One set of leaves is shaped like the antlers while lower down the plant are the basal-like, flat leaves.

They are commonly grown indoors in hanging baskets using growth substrates or plagues to anchor the roots.

Also known as elkhorn fern, they are typical epiphytes that don’t require soil to survive.

They get all the required nutrients from the air. As well as the ability to thrive in low light conditions outdoors, they also thrive in shady but bright and warm locations. Indoors, they are happiest in bright, indirect light.

#13. Rubber Plant (Ficus elastica)

In its natural habitat in Southeast Asia, the rubber plant is huge, reaching up to a height of 100 feet.

When grown indoors starting from a young plant, it quickly adapts to indoor conditions to grow to a manageable size. Despite the size, caring for them is pretty straightforward.

You’d need well-draining soil that is kept moist, warm conditions, and moderate humidity to get the best from it indoors.

The ‘best’ includes the uniquely oval-shaped, broad green leaves with a bluish tint.

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#14. Dumb Cane (Dieffenbachia spp)

Dumb canes are seasonal bloomers belonging to the Araceae family native to the tropical regions of South America and the Caribbeans.

It’s natural to wonder why a popular houseplant with large showy leaves would have a name like ‘dumb’. It was so named because it’s very toxic to humans and pets. The name is no longer in vogue though.

Dumb canes are herbaceous perennials that can adapt to different lighting conditions but would grow best in partially shaded areas or bright indirect light.

And if other growing conditions like well-draining soil, regular weekly watering, and warm location with high humidity are present, the reward is lots of awesome palm-like leaves with cream variegations forming a sort of canopy over the stem.

#15. Cast-iron Plant (Aspidistra elatior)

This native Asian plant has a reputation for being extremely resilient. This makes it a great choice for gardeners that are likely to forget that plants need lots of TLC to thrive.

The perennial plant is unlikely to survive wintry conditions but like all the plants here, can adapt to low-light areas as long as other growing conditions are spot on.

And their ideal conditions for growth? Watering it when the well-draining soil is almost dry, warm temperatures befitting a tropical plant, partial to full shade, and moderate humidity.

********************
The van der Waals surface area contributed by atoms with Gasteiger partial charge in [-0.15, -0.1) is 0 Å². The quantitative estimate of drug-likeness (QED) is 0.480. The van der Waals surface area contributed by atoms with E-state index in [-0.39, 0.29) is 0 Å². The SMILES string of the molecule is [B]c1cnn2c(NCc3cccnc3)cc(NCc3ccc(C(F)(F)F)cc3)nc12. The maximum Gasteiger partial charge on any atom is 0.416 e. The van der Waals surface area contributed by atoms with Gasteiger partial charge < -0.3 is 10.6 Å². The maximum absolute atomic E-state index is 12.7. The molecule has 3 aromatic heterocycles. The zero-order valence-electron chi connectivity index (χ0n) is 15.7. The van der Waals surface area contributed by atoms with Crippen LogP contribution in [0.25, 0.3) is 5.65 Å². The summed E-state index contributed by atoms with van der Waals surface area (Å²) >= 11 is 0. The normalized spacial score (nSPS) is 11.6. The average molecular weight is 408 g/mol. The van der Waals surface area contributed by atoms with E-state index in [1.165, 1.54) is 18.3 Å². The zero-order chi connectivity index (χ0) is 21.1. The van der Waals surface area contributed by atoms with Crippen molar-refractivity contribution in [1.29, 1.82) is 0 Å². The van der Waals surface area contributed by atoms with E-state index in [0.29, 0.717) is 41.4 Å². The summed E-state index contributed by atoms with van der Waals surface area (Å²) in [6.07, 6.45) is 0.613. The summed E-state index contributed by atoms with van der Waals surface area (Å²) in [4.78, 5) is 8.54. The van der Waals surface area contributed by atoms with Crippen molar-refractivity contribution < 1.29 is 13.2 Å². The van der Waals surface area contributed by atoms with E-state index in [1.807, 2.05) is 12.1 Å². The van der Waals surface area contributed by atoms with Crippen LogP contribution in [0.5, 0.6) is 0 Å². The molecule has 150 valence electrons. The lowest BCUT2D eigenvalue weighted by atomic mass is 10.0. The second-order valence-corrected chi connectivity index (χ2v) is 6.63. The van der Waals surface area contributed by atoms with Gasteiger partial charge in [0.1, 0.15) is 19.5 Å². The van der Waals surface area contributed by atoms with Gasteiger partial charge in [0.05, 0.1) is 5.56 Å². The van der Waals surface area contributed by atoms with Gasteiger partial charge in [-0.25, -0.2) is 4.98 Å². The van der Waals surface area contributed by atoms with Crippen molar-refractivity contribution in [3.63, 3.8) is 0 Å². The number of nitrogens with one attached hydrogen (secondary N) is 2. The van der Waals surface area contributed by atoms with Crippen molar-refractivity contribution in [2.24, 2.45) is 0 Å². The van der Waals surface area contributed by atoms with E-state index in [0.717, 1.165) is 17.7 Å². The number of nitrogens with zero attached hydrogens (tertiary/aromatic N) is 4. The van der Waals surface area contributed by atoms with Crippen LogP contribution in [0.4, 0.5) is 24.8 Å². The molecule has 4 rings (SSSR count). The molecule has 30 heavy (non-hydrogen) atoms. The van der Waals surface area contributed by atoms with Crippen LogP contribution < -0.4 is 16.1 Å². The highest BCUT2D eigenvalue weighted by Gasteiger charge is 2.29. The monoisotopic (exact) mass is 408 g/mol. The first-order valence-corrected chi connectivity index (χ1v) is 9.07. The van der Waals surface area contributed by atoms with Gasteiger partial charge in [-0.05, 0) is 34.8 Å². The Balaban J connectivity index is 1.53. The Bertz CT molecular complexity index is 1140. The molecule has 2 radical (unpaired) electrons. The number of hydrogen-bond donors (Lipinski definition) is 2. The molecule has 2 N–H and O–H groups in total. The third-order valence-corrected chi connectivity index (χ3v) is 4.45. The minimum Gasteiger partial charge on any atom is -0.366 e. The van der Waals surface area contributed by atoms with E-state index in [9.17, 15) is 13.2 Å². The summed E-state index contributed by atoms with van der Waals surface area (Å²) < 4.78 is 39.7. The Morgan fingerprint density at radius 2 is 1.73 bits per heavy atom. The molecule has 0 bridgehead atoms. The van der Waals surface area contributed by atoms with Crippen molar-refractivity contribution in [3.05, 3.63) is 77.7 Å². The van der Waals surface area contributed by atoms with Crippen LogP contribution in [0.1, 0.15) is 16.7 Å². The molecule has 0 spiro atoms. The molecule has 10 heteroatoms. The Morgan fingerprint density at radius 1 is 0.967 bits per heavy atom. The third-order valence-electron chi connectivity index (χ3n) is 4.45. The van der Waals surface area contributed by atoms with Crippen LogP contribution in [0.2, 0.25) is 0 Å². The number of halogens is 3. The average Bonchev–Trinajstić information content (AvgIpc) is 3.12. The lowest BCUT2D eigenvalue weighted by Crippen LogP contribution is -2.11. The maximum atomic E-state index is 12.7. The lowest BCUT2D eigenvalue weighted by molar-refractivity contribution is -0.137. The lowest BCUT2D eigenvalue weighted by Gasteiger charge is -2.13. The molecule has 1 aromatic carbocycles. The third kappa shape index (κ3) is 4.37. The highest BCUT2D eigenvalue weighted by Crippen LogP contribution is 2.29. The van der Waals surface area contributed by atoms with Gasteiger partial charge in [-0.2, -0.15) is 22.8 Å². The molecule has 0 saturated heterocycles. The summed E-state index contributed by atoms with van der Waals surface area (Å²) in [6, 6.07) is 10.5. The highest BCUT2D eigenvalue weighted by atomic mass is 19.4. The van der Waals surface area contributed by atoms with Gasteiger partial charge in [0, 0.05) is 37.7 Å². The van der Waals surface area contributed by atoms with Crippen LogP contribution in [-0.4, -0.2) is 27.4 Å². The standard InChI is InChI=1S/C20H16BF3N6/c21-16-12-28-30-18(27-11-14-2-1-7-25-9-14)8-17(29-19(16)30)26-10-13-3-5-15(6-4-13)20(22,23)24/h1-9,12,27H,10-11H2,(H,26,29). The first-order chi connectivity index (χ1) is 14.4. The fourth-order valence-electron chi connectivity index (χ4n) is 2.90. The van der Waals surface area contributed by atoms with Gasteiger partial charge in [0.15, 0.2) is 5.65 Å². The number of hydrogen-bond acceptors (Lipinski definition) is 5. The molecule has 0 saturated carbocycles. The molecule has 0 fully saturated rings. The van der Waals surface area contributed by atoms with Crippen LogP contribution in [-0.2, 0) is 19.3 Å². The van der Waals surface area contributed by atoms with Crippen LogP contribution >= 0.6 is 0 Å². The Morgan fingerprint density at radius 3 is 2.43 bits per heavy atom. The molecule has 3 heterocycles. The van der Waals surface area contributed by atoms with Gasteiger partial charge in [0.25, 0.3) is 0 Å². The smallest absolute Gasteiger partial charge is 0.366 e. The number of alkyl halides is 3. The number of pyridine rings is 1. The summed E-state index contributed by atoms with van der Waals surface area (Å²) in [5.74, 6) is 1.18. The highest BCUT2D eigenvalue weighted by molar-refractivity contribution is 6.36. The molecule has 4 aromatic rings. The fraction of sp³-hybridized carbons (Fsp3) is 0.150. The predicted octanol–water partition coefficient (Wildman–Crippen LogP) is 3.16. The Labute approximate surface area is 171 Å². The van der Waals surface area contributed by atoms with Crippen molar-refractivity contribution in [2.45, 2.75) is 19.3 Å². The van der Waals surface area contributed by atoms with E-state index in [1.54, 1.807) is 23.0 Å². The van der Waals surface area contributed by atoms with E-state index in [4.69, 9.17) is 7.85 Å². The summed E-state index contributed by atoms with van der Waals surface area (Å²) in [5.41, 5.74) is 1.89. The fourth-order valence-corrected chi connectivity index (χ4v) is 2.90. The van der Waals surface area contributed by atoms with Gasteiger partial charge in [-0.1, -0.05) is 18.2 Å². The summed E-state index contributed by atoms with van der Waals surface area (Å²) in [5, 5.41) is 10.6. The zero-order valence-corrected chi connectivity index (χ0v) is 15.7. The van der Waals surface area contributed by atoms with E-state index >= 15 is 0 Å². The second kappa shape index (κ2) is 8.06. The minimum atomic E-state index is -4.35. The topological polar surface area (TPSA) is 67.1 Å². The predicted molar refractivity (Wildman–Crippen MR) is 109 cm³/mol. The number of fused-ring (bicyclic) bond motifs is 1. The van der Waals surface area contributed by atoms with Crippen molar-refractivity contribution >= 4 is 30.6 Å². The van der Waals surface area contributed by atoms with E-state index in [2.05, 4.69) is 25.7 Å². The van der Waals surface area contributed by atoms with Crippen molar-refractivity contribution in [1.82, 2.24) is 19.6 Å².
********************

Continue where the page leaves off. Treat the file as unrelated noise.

When properly taken care of, the long glossy, green leaves and white or purple summer flowers would add a lively, tropical feel to any space.

#16. Lucky Bamboo (Dracaena sanderiana)

In the feng shui sub-culture, the lucky bamboo is said to bring good luck and fortune to whoever has one.

Native to Africa, they are actually perennial shrubs and not real bamboos. They feature unique stalks that appear braided and can grow to a height of 3 feet and support small, green leaves.

They are very tough plants able to survive neglect for long.

Ideally, though, they’d grow best in very shady locations but would also adapt excellently to brighter spots or dark areas, warm temperatures up to 90°F, and moderate humidity.

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#17. Wax Begonia (Begonia semperflorens)

With their bright red, white, or pink flowers, the wax begonias can effortlessly add color and fun to indoor spaces.

The low-maintenance and easy-to-grow plants are originally from Central and South America making them tropical plants only suitable as houseplants in temperate regions.

While they can grow in low light conditions, they are happiest in very bright or partially shaded locations.

Other growing conditions include well-draining soil, temperatures above 65°F, and above average humidity. When watered regularly, expect the awesome blooms in summer.

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Conclusion

The list above is not the final word on plants that grow in the dark.

There are still quite a lot out there. It takes just a little research online to find other amazing choices.

While this guide is mostly about ornamental houseplants, there are several edible, low-light tolerant plants too.

Again, a bit of research would unearth these gems.